“It was really a join effort,” Barclift said. “We’re very pleased with the quality of the design that the team put together and constructed. It’s a quality baseball field for the high school level.”

The baseball players, too, know they have a valuable asset at their fingertips. Codee Burton, 18, plays shortstop for the Mustangs and has seen the condition of most other area baseball fields in the Georgia High School Association (GHSA).

“Our field is definitely better than the rest,” he said. “It’s really humbling to play at an away game and find out that we practice on an amazing field.”

Burton appreciates having a top-notch field to call home and the work that went into making it a reality.

“It’s unbelievable,” Burton said. “It’s pretty generous of the donor; it’s extremely nice.”

One of the highlights for the team is actually having home games at home.

“It’s easier before games because we don’t have to travel,” Trey said. “We have a lot of home games now.”

What’s more, the timing of the completed field aligned with the final baseball season for the seniors in the first graduating class of the new school.

“We’re about to graduate our first senior class in May,” Barclift said of the new upper school on the Glenn Campus. “To have the field completed in time for our seniors to play on it is huge. It’s extremely rewarding for the seniors to be able to play their last season at home on such a nice field.”

In addition to creating a permanent home field for the baseball players, Clay also constructed a temporary softball field worth $50,000 and now contracts to maintain the soccer and football fields.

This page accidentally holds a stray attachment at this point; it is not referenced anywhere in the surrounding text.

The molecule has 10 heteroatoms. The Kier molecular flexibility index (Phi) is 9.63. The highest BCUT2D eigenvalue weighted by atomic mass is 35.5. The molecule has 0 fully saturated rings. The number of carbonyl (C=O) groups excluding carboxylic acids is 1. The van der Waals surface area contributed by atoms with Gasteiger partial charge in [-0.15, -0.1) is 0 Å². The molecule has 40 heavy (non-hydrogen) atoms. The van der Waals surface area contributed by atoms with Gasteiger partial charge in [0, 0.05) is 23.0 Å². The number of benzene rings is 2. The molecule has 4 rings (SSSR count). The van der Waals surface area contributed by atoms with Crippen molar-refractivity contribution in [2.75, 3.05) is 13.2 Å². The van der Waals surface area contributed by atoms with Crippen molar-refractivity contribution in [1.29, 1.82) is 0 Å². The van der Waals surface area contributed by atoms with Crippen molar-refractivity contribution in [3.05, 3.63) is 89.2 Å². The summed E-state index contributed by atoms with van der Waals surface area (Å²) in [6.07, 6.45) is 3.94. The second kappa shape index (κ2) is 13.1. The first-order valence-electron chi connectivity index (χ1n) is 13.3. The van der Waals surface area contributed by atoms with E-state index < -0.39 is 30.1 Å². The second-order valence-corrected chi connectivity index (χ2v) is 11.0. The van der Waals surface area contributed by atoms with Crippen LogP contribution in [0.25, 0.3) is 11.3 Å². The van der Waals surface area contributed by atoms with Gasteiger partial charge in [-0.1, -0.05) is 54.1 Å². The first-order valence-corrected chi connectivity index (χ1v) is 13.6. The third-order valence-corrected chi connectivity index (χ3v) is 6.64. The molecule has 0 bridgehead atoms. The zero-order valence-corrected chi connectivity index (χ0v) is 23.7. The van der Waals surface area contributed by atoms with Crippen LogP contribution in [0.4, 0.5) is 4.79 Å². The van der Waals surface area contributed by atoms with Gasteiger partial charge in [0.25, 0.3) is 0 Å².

“What you do for the boys you have to do for the girls, too,” he said. “This is a growing school and growing schools need growing help. The quicker they can develop the fields, the quicker they can develop the sports programs without having to go somewhere else.”

Phase II of the Glenn Campus construction, which is currently in the design process, will encompass an additional classroom building, an athletic facility/gymnasium and a permanent field for softball.

“We were very fortunate to be able to complete the baseball, softball, soccer and football field within the initial phase of construction,” Barclift said. “It was a wonderful culmination of wrapping up the first phase of the Glenn campus construction.”

What sealed the deal for the school, Clay and the kids was the baseball opening day ceremonies and game against The Weber School Rams at the Mustang home field.

Clay’s wife, Wynn Clay, who helped get the project going, said opening day was a breath of fresh air.

“It was neat with everybody out here and all the balloons and hoopla,” she said. “All the kids came out; Billy threw out the first ball. It was a really a good feeling to know we didn’t have to go anywhere else for the home opener. It was a beautiful day and you could see everyone enjoyed it.”

Looking back on all the sweat equity that went into the project and knowing there are still some final touches to be made, Clay is just glad he could do it.

“It’s been a work in progress, a lot of man hours,” he said, but he doesn’t regret a minute or a dime spent. “There are a lot of nice people at this school; it’s a pleasure to do these things for this school and for the people who run it.”